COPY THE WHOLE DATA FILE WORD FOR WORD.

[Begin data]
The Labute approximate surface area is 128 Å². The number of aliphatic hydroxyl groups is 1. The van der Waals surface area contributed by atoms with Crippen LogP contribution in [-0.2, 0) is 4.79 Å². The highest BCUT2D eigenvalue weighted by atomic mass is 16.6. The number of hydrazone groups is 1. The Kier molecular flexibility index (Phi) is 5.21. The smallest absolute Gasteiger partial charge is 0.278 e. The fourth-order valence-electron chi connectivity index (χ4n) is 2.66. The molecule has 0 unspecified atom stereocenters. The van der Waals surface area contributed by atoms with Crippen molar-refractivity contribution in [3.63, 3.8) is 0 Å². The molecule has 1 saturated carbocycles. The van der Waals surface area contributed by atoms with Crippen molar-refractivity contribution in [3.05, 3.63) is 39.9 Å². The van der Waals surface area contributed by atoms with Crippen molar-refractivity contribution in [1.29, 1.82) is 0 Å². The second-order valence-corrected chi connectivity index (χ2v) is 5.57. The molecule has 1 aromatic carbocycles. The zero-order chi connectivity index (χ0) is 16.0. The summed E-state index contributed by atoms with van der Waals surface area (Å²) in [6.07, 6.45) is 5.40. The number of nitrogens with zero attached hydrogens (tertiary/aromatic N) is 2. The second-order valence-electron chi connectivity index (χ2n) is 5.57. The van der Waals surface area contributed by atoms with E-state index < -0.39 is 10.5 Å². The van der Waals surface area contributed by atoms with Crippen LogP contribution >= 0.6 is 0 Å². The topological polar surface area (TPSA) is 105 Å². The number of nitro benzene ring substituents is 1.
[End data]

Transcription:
The Labute approximate surface area is 128 Å². The number of aliphatic hydroxyl groups is 1. The van der Waals surface area contributed by atoms with Crippen LogP contribution in [-0.2, 0) is 4.79 Å². The highest BCUT2D eigenvalue weighted by atomic mass is 16.6. The number of hydrazone groups is 1. The Kier molecular flexibility index (Phi) is 5.21. The smallest absolute Gasteiger partial charge is 0.278 e. The fourth-order valence-electron chi connectivity index (χ4n) is 2.66. The molecule has 0 unspecified atom stereocenters. The van der Waals surface area contributed by atoms with Crippen molar-refractivity contribution in [3.63, 3.8) is 0 Å². The molecule has 1 saturated carbocycles. The van der Waals surface area contributed by atoms with Crippen molar-refractivity contribution in [3.05, 3.63) is 39.9 Å². The van der Waals surface area contributed by atoms with Crippen molar-refractivity contribution in [1.29, 1.82) is 0 Å². The second-order valence-corrected chi connectivity index (χ2v) is 5.57. The molecule has 1 aromatic carbocycles. The zero-order chi connectivity index (χ0) is 16.0. The summed E-state index contributed by atoms with van der Waals surface area (Å²) in [6.07, 6.45) is 5.40. The number of nitrogens with zero attached hydrogens (tertiary/aromatic N) is 2. The second-order valence-electron chi connectivity index (χ2n) is 5.57. The van der Waals surface area contributed by atoms with E-state index < -0.39 is 10.5 Å². The van der Waals surface area contributed by atoms with Crippen LogP contribution >= 0.6 is 0 Å². The topological polar surface area (TPSA) is 105 Å². The number of nitro benzene ring substituents is 1.